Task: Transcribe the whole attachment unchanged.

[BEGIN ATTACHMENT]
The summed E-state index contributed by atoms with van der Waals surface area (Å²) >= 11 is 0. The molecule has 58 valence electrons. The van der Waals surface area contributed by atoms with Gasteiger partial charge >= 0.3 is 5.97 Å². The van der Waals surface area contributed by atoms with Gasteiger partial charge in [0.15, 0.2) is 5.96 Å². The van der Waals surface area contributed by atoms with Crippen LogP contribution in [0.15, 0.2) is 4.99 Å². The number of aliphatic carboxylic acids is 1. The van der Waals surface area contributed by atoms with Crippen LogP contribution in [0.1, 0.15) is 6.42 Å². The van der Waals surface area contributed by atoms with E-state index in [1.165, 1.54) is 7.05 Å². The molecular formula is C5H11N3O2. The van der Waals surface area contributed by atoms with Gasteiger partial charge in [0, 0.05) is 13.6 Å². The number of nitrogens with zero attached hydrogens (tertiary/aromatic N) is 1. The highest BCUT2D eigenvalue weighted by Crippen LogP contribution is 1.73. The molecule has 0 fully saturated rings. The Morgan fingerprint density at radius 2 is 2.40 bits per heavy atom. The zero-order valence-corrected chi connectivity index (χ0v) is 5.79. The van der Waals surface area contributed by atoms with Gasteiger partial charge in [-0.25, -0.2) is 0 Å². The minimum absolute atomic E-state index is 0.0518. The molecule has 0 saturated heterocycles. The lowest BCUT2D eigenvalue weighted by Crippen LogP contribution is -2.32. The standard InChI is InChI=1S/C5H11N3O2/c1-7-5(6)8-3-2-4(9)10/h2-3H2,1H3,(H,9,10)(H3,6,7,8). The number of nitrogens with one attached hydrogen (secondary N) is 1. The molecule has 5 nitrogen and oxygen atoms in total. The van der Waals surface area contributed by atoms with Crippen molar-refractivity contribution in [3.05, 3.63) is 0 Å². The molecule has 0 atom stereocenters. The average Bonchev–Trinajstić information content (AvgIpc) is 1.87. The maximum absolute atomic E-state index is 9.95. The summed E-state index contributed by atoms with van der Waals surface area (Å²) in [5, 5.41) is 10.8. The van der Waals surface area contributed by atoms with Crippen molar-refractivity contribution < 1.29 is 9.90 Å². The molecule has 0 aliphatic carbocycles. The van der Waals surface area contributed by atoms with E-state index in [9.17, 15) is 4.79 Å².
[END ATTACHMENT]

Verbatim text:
The summed E-state index contributed by atoms with van der Waals surface area (Å²) >= 11 is 0. The molecule has 58 valence electrons. The van der Waals surface area contributed by atoms with Gasteiger partial charge >= 0.3 is 5.97 Å². The van der Waals surface area contributed by atoms with Gasteiger partial charge in [0.15, 0.2) is 5.96 Å². The van der Waals surface area contributed by atoms with Crippen LogP contribution in [0.15, 0.2) is 4.99 Å². The number of aliphatic carboxylic acids is 1. The van der Waals surface area contributed by atoms with Crippen LogP contribution in [0.1, 0.15) is 6.42 Å². The van der Waals surface area contributed by atoms with E-state index in [1.165, 1.54) is 7.05 Å². The molecular formula is C5H11N3O2. The van der Waals surface area contributed by atoms with Gasteiger partial charge in [0, 0.05) is 13.6 Å². The number of nitrogens with zero attached hydrogens (tertiary/aromatic N) is 1. The highest BCUT2D eigenvalue weighted by Crippen LogP contribution is 1.73. The molecule has 0 fully saturated rings. The Morgan fingerprint density at radius 2 is 2.40 bits per heavy atom. The zero-order valence-corrected chi connectivity index (χ0v) is 5.79. The van der Waals surface area contributed by atoms with Gasteiger partial charge in [-0.25, -0.2) is 0 Å². The minimum absolute atomic E-state index is 0.0518. The molecule has 0 saturated heterocycles. The lowest BCUT2D eigenvalue weighted by Crippen LogP contribution is -2.32. The standard InChI is InChI=1S/C5H11N3O2/c1-7-5(6)8-3-2-4(9)10/h2-3H2,1H3,(H,9,10)(H3,6,7,8). The number of nitrogens with one attached hydrogen (secondary N) is 1. The molecule has 5 nitrogen and oxygen atoms in total. The van der Waals surface area contributed by atoms with Crippen molar-refractivity contribution in [3.05, 3.63) is 0 Å². The molecule has 0 atom stereocenters. The average Bonchev–Trinajstić information content (AvgIpc) is 1.87. The maximum absolute atomic E-state index is 9.95. The summed E-state index contributed by atoms with van der Waals surface area (Å²) in [5, 5.41) is 10.8. The van der Waals surface area contributed by atoms with Crippen molar-refractivity contribution < 1.29 is 9.90 Å². The molecule has 0 aliphatic carbocycles. The van der Waals surface area contributed by atoms with E-state index in [9.17, 15) is 4.79 Å².